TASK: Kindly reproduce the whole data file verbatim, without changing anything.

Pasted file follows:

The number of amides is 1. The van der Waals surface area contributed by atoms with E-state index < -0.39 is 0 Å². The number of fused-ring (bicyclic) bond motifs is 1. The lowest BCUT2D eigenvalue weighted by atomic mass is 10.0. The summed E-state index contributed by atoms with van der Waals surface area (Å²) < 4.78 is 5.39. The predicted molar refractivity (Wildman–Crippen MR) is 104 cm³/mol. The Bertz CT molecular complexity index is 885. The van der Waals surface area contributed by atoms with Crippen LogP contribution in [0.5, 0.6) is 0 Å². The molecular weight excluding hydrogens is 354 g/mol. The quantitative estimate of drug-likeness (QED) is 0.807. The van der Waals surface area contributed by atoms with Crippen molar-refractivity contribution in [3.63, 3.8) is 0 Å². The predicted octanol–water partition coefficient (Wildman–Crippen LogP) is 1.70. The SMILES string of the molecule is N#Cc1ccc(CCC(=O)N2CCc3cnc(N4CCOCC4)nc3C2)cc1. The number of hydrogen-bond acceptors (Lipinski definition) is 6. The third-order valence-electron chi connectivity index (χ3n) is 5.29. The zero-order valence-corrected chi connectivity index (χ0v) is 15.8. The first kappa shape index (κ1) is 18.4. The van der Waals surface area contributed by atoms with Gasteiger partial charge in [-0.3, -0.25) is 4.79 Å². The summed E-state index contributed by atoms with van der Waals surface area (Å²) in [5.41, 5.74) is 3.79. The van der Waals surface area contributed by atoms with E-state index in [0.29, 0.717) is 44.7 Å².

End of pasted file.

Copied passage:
The number of amides is 1. The van der Waals surface area contributed by atoms with E-state index < -0.39 is 0 Å². The number of fused-ring (bicyclic) bond motifs is 1. The lowest BCUT2D eigenvalue weighted by atomic mass is 10.0. The summed E-state index contributed by atoms with van der Waals surface area (Å²) < 4.78 is 5.39. The predicted molar refractivity (Wildman–Crippen MR) is 104 cm³/mol. The Bertz CT molecular complexity index is 885. The van der Waals surface area contributed by atoms with Crippen LogP contribution in [0.5, 0.6) is 0 Å². The molecular weight excluding hydrogens is 354 g/mol. The quantitative estimate of drug-likeness (QED) is 0.807. The van der Waals surface area contributed by atoms with Crippen molar-refractivity contribution in [3.63, 3.8) is 0 Å². The predicted octanol–water partition coefficient (Wildman–Crippen LogP) is 1.70. The SMILES string of the molecule is N#Cc1ccc(CCC(=O)N2CCc3cnc(N4CCOCC4)nc3C2)cc1. The number of hydrogen-bond acceptors (Lipinski definition) is 6. The third-order valence-electron chi connectivity index (χ3n) is 5.29. The zero-order valence-corrected chi connectivity index (χ0v) is 15.8. The first kappa shape index (κ1) is 18.4. The van der Waals surface area contributed by atoms with Gasteiger partial charge in [-0.3, -0.25) is 4.79 Å². The summed E-state index contributed by atoms with van der Waals surface area (Å²) in [5.41, 5.74) is 3.79. The van der Waals surface area contributed by atoms with E-state index in [0.29, 0.717) is 44.7 Å².